So while Barack Obama’s 55 percent of the vote in Pennsylvania in 2008 netted him all 21 of its electoral votes, the Pileggi plan would have shaved that figure to 11 electors. (Nationwide, Obama won 242 congressional districts while John McCain got 193.) The change would be even sharper as Pennsylvania’s new congressional map is expected to have 12 of the state’s 18 seats drawn to favor the GOP. Obama could win a majority of the Keystone vote again but only score eight of the state’s 20 electors. Do we really want to bring gerrymandering into presidential elections? Read More
A Mesa woman running in Senate President Russell Pearce’s recall election has dropped out of the race, halting a legal challenge that claims she was a fraudulent candidate meant to siphon votes from the contest’s other contender.
Olivia Cortes filed a voluntary withdrawal with the Arizona secretary of state’s office Thursday. She later issued a statement saying she dropped out of the race because of what she called “constant intimidation and harassment” of herself, her family, friends and neighbors.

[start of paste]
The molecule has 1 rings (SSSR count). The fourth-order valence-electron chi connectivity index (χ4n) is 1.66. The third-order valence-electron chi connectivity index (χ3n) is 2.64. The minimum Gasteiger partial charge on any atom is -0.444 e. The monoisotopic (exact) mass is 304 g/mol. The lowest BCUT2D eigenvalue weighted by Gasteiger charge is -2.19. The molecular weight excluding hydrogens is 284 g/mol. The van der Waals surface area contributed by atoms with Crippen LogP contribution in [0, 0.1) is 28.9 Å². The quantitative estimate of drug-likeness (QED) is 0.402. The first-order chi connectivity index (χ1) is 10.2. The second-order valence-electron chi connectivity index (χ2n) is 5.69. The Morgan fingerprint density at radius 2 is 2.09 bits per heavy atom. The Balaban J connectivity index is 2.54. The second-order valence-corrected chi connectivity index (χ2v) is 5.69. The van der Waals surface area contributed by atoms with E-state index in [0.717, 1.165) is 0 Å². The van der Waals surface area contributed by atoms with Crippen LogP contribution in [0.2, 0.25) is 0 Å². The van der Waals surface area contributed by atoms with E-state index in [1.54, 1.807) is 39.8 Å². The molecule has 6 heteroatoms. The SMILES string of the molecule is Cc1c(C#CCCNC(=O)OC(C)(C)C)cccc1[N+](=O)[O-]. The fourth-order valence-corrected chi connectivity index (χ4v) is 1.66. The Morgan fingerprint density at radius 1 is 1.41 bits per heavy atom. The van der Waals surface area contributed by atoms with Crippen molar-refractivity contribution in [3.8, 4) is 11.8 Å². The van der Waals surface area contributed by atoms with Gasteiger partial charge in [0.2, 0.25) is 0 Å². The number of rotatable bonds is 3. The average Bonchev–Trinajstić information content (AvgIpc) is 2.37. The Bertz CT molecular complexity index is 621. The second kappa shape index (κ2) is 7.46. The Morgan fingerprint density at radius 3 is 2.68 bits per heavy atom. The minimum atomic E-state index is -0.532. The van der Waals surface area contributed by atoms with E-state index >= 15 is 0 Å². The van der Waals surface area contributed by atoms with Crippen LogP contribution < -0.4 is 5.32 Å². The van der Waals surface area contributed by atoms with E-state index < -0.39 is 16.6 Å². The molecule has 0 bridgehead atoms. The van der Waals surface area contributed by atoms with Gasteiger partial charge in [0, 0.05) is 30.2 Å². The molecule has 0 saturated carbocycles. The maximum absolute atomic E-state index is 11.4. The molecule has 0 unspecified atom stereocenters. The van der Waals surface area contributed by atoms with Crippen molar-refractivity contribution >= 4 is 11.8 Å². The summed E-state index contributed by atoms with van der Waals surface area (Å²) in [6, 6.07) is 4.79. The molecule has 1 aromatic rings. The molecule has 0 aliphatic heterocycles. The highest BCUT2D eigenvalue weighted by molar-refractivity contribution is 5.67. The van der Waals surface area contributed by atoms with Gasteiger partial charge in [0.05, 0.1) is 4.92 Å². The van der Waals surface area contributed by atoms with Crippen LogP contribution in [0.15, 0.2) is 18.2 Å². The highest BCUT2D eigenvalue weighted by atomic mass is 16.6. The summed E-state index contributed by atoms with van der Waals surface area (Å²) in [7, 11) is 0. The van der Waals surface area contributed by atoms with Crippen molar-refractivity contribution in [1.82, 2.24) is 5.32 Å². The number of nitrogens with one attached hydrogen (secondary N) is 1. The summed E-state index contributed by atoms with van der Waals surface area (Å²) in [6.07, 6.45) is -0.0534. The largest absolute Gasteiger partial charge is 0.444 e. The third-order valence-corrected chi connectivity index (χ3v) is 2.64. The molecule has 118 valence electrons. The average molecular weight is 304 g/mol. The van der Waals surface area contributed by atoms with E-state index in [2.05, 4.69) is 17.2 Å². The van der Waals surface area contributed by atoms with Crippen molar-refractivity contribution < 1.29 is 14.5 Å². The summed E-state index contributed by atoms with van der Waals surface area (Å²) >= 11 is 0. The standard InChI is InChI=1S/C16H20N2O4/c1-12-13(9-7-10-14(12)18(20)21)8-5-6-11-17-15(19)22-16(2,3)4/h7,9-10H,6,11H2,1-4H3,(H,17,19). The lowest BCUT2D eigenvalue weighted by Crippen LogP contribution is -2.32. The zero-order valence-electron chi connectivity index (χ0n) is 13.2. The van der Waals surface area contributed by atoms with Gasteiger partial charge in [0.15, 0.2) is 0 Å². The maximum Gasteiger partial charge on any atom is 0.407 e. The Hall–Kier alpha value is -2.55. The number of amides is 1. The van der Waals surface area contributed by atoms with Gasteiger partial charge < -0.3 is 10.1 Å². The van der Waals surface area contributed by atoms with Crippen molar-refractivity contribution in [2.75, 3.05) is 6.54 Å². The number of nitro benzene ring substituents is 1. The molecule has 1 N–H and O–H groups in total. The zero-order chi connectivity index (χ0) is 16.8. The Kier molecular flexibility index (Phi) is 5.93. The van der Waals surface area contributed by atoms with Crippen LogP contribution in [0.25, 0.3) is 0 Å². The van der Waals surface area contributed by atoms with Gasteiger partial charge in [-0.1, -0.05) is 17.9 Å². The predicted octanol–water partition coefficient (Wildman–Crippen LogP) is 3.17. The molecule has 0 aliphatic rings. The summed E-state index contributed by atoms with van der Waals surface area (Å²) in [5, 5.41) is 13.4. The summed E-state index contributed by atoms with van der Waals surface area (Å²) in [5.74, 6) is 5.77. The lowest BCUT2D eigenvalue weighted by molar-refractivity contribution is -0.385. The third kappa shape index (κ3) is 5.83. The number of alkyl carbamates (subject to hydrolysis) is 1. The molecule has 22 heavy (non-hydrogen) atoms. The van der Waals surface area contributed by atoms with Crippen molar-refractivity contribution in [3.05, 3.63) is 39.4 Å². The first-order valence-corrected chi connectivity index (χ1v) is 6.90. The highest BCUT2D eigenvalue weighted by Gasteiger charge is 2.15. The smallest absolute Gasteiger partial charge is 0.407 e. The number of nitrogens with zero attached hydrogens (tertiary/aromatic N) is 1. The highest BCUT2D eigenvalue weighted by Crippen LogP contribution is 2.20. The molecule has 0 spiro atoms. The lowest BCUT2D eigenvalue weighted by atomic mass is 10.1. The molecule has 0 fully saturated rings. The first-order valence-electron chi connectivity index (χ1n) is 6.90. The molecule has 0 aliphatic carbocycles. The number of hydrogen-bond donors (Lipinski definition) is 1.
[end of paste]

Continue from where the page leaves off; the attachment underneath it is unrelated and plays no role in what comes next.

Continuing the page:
“So for me, the dream of having a voice has died,” Cortes’ statement said, adding that she wanted to address economic, education and immigration concerns. Cortes lawyer Anthony Tsontakis said earlier that his client accepted an offer by attorneys for a Pearce critic to cancel a court hearing Friday if she stepped out of the race. Read More
Like a fistfight in the street, the judicial showdown between Colorado Secretary of State Scott Gessler and two county clerks — Pueblo County’s Gilbert “Bo” Ortiz and Denver Clerk Debra Johnson — is starting to draw a crowd as both sides head for a court hearing today in Denver.
Denver District Judge Brian Whitney is scheduled to hear Gessler’s request for an injunction against Denver County at 1 p.m. today. Ortiz will be there, along with Pueblo County Attorney Dan Kogovsek, hoping Whitney will accept their filing to be included in the courtroom fight.